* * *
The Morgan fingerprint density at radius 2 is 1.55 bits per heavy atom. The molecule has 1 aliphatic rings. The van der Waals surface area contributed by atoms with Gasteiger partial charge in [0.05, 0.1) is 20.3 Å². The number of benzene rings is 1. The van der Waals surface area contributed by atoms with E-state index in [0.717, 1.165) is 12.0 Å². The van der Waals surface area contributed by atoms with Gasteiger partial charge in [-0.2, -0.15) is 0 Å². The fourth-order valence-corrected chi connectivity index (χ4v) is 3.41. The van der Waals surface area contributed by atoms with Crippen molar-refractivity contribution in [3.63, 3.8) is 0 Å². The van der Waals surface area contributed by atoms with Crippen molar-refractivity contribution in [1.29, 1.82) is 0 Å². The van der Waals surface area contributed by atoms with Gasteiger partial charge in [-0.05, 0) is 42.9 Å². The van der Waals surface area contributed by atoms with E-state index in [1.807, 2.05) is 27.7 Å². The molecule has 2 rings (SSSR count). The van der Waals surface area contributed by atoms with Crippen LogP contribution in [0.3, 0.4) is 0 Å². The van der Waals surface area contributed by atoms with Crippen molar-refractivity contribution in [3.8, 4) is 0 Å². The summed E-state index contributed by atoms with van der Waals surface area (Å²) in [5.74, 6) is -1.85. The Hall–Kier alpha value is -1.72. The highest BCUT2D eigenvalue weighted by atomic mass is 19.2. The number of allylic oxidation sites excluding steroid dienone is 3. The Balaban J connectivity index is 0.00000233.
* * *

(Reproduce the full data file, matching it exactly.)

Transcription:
The Morgan fingerprint density at radius 2 is 1.55 bits per heavy atom. The molecule has 1 aliphatic rings. The van der Waals surface area contributed by atoms with Gasteiger partial charge in [0.05, 0.1) is 20.3 Å². The number of benzene rings is 1. The van der Waals surface area contributed by atoms with E-state index in [0.717, 1.165) is 12.0 Å². The van der Waals surface area contributed by atoms with Gasteiger partial charge in [-0.2, -0.15) is 0 Å². The fourth-order valence-corrected chi connectivity index (χ4v) is 3.41. The van der Waals surface area contributed by atoms with Crippen molar-refractivity contribution in [3.63, 3.8) is 0 Å². The van der Waals surface area contributed by atoms with Crippen molar-refractivity contribution in [1.29, 1.82) is 0 Å². The van der Waals surface area contributed by atoms with Gasteiger partial charge in [-0.05, 0) is 42.9 Å². The van der Waals surface area contributed by atoms with E-state index in [1.807, 2.05) is 27.7 Å². The molecule has 2 rings (SSSR count). The van der Waals surface area contributed by atoms with Crippen LogP contribution in [0.3, 0.4) is 0 Å². The van der Waals surface area contributed by atoms with Crippen molar-refractivity contribution in [3.8, 4) is 0 Å². The summed E-state index contributed by atoms with van der Waals surface area (Å²) in [5.74, 6) is -1.85. The Hall–Kier alpha value is -1.72. The highest BCUT2D eigenvalue weighted by atomic mass is 19.2. The number of allylic oxidation sites excluding steroid dienone is 3. The Balaban J connectivity index is 0.00000233.